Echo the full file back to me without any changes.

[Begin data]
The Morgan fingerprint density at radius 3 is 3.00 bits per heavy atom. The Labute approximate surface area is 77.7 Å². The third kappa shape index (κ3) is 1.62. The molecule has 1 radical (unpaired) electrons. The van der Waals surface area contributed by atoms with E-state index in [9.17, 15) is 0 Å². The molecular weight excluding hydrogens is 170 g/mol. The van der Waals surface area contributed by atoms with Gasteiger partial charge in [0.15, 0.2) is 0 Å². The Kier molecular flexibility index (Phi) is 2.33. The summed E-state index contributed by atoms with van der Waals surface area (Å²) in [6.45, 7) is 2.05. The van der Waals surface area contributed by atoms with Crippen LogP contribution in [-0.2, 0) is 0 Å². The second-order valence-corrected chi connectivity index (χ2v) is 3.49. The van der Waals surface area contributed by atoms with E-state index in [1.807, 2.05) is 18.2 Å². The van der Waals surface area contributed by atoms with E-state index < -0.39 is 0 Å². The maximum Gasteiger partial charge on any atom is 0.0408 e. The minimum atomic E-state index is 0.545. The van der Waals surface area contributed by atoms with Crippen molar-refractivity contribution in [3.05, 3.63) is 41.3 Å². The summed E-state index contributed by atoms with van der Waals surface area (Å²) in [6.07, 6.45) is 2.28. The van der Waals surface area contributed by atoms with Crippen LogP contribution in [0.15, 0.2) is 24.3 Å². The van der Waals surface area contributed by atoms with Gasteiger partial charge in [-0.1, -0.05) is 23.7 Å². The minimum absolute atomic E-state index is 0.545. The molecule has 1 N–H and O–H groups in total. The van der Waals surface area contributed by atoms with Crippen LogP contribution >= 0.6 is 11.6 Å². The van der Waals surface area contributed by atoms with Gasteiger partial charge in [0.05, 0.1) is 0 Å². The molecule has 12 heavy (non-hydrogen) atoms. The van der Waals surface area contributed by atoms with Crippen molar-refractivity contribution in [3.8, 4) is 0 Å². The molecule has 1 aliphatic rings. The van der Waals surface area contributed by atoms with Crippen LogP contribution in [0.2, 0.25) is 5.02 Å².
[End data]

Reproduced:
The Morgan fingerprint density at radius 3 is 3.00 bits per heavy atom. The Labute approximate surface area is 77.7 Å². The third kappa shape index (κ3) is 1.62. The molecule has 1 radical (unpaired) electrons. The van der Waals surface area contributed by atoms with E-state index in [9.17, 15) is 0 Å². The molecular weight excluding hydrogens is 170 g/mol. The van der Waals surface area contributed by atoms with Gasteiger partial charge in [0.15, 0.2) is 0 Å². The Kier molecular flexibility index (Phi) is 2.33. The summed E-state index contributed by atoms with van der Waals surface area (Å²) in [6.45, 7) is 2.05. The van der Waals surface area contributed by atoms with Crippen LogP contribution in [-0.2, 0) is 0 Å². The second-order valence-corrected chi connectivity index (χ2v) is 3.49. The van der Waals surface area contributed by atoms with E-state index in [1.807, 2.05) is 18.2 Å². The van der Waals surface area contributed by atoms with E-state index < -0.39 is 0 Å². The maximum Gasteiger partial charge on any atom is 0.0408 e. The minimum atomic E-state index is 0.545. The van der Waals surface area contributed by atoms with Crippen molar-refractivity contribution in [3.05, 3.63) is 41.3 Å². The summed E-state index contributed by atoms with van der Waals surface area (Å²) in [6.07, 6.45) is 2.28. The van der Waals surface area contributed by atoms with Crippen LogP contribution in [0.15, 0.2) is 24.3 Å². The van der Waals surface area contributed by atoms with Gasteiger partial charge in [-0.1, -0.05) is 23.7 Å². The minimum absolute atomic E-state index is 0.545. The molecule has 1 N–H and O–H groups in total. The van der Waals surface area contributed by atoms with Crippen LogP contribution >= 0.6 is 11.6 Å². The van der Waals surface area contributed by atoms with Gasteiger partial charge in [0.05, 0.1) is 0 Å². The molecule has 12 heavy (non-hydrogen) atoms. The van der Waals surface area contributed by atoms with Crippen molar-refractivity contribution in [3.8, 4) is 0 Å². The molecule has 1 aliphatic rings. The van der Waals surface area contributed by atoms with Crippen LogP contribution in [0.2, 0.25) is 5.02 Å².